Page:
Salamander is comprised of 168 rooms and suites, a 23,000-square-foot spa, and a state-of-the-art cooking studio. The outdoor terrace offers dazzling views of the expansive, rolling lawns outfitted with croquet, bocce, a giant chessboard, and fire pits. Every Tuesday, guests and residents turn up with their canines for “Yappy Hour” festivities on the terrace and surrounding grounds.
The Salamander’s signature restaurant, Harrimans Virginia Piedmont Grill, is named for one-time property owners, the late Averill and Pamela Harriman. Modeled after their former barn, the venue is octagonal in shape and contains a great expanse of windows overlooking the Virginia hills.
The Perfect Path to Grapes
One of the newest vineyards in the area is already making a name for itself. Greenhill Winery has received high marks for its Bordeaux blend, labeled Philosophy, and the sparkling Blanc de Blanc.
A bit further down Highway 50 are the Chrysalis Vineyards, champions of Virginia’s native Norton grape. This winery will launch a creamery, bakery, and spectacular new tasting site on an adjacent hillside in the spring.
Horsing Around at the Local Museum
The National Sporting Library and Museum is dedicated to preserving and sharing the literature, art, and culture of horse, angling, and field sports. Founded in 1954, the institution has more than 26,000 books dating as far back as the 16th century.
Currently, “A Sportsman en plein air: C. D. Clarke,” is a traveling exhibition of 21 watercolors and oil paintings that winds through the museum, which is housed in the 1805 Federal Manor house. The intimate galleries, with original floors and thick windowsills, showcase 150 works. Among the artwork is a 10-foot horse head sculpture by Nic Fiddian-Green that greets visitors entering the museum.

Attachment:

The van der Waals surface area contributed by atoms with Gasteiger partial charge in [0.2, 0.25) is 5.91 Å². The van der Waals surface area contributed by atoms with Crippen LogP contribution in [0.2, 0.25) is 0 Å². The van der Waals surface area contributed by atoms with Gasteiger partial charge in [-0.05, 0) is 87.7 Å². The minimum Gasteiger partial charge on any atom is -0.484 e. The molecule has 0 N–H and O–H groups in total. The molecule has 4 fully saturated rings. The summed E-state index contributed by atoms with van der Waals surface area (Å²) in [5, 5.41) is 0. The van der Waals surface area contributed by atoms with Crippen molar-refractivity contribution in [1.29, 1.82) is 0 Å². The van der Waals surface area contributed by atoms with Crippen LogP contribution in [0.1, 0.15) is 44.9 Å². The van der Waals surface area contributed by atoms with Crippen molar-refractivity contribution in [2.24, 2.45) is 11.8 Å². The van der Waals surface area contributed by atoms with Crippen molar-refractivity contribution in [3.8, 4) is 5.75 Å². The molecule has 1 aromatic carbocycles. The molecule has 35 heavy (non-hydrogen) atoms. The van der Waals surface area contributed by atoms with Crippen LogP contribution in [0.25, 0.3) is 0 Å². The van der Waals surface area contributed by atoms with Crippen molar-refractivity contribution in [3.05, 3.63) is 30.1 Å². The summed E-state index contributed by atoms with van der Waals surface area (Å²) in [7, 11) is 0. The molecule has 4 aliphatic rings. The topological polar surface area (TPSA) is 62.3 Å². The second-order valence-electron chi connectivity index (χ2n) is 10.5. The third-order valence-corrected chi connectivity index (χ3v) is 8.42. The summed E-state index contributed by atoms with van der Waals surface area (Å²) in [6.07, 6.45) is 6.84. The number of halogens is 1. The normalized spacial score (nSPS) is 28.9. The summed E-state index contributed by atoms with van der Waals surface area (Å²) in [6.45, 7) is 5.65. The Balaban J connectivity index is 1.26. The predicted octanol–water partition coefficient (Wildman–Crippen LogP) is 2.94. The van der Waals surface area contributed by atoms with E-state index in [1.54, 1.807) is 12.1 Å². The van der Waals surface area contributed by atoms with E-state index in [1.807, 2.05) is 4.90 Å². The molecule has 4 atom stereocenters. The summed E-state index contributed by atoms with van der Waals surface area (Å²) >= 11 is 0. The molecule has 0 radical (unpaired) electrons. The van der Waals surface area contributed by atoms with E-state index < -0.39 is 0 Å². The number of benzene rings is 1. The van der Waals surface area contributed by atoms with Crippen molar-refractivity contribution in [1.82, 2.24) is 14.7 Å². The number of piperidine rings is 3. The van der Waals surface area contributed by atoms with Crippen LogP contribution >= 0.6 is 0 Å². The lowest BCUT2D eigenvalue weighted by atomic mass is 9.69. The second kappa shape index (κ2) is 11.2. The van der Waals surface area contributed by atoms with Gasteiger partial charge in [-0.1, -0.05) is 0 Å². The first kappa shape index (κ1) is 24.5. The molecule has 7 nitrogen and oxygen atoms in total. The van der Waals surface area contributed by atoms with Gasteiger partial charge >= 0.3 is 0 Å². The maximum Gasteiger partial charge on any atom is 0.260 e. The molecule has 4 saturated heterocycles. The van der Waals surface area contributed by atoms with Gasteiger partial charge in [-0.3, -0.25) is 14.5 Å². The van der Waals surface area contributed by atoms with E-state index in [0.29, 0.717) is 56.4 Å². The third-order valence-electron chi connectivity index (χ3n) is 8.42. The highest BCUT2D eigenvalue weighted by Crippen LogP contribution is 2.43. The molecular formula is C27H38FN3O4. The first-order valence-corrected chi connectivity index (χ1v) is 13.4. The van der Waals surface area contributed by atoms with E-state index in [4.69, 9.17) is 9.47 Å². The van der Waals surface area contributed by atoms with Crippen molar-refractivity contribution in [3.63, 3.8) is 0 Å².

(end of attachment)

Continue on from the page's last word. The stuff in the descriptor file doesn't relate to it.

Ready to Dig in at the Red Fox and Red Horse
As with most places in Middleburg, history seeps from the Red Fox Inn & Tavern’s thick fieldstone walls. Billed as the oldest continually operated inn in America, it dates to 1828 and still anchors Main Street. Here, steeplechasers, fox hunters, and top-flight equestrians mingle with country squires, local business professionals, and D.C.’s political power brokers. You can request a cozy fireside table or sidle up to the pine bar, made from an old military operating table.
The dining rooms of the Red Fox Inn & Tavern serve up beautifully seasoned and carefully prepared selections, relying heavily on locally available ingredients, and using traditional methods of braising, roasting, and smoking in true Virginia style.
Just down the street, the Red Horse Tavern offers a more casual pub menu, and with its large outdoor seating porch, provides a dog-friendly atmosphere. Live music draws in folks on Friday and Saturday nights.
Holiday Happenings Fresh From the Hunt
Come December, many travelers fancy Christmas in a country village, and nowhere will you find a Christmas experience quite like the one in Middleburg. Starting in late morning, the Middleburg Hunt Review takes to the streets, creating a spectacular sight as roughly 100 horses, riders, and dozens of hounds, come parading down Washington Street. You get all of the expected floats, bands, and signature antique fire trucks, as well as Santa closing the parade riding in an ornate horse-drawn coach.